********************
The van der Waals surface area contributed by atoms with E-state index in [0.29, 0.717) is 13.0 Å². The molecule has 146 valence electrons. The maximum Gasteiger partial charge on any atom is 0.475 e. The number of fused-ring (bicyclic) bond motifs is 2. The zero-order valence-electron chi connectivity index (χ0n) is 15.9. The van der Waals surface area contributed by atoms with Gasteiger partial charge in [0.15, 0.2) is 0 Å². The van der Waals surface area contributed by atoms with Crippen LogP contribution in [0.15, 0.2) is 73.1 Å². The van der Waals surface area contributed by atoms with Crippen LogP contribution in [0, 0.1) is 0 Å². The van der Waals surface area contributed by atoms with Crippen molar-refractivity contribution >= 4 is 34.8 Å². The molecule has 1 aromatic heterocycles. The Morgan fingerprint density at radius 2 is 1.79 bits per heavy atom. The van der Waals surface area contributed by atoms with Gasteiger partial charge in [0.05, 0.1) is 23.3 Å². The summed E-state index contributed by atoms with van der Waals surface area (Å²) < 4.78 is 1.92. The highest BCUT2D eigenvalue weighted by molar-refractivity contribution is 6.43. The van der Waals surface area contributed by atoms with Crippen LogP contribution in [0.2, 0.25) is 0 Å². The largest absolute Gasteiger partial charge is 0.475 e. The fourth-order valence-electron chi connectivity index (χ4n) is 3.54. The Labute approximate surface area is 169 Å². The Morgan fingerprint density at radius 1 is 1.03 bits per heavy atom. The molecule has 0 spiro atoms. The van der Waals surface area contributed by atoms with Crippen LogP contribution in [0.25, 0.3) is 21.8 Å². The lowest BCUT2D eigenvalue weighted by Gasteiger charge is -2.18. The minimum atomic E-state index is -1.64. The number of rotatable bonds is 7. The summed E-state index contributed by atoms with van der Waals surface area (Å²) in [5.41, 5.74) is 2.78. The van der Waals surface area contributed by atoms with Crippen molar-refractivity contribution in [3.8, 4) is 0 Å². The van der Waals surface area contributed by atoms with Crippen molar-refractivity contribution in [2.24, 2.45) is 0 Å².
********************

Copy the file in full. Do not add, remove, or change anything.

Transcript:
The van der Waals surface area contributed by atoms with E-state index in [0.29, 0.717) is 13.0 Å². The molecule has 146 valence electrons. The maximum Gasteiger partial charge on any atom is 0.475 e. The number of fused-ring (bicyclic) bond motifs is 2. The zero-order valence-electron chi connectivity index (χ0n) is 15.9. The van der Waals surface area contributed by atoms with Gasteiger partial charge in [0.15, 0.2) is 0 Å². The van der Waals surface area contributed by atoms with Crippen LogP contribution in [0.15, 0.2) is 73.1 Å². The van der Waals surface area contributed by atoms with Crippen LogP contribution in [0, 0.1) is 0 Å². The van der Waals surface area contributed by atoms with Crippen molar-refractivity contribution >= 4 is 34.8 Å². The molecule has 1 aromatic heterocycles. The Morgan fingerprint density at radius 2 is 1.79 bits per heavy atom. The van der Waals surface area contributed by atoms with Gasteiger partial charge in [0.05, 0.1) is 23.3 Å². The summed E-state index contributed by atoms with van der Waals surface area (Å²) < 4.78 is 1.92. The highest BCUT2D eigenvalue weighted by molar-refractivity contribution is 6.43. The van der Waals surface area contributed by atoms with Crippen LogP contribution in [0.2, 0.25) is 0 Å². The largest absolute Gasteiger partial charge is 0.475 e. The fourth-order valence-electron chi connectivity index (χ4n) is 3.54. The Labute approximate surface area is 169 Å². The Morgan fingerprint density at radius 1 is 1.03 bits per heavy atom. The molecule has 0 spiro atoms. The van der Waals surface area contributed by atoms with Crippen LogP contribution in [0.25, 0.3) is 21.8 Å². The lowest BCUT2D eigenvalue weighted by Gasteiger charge is -2.18. The minimum atomic E-state index is -1.64. The number of rotatable bonds is 7. The summed E-state index contributed by atoms with van der Waals surface area (Å²) in [5.41, 5.74) is 2.78. The van der Waals surface area contributed by atoms with Crippen molar-refractivity contribution in [3.8, 4) is 0 Å². The van der Waals surface area contributed by atoms with Crippen molar-refractivity contribution in [2.24, 2.45) is 0 Å².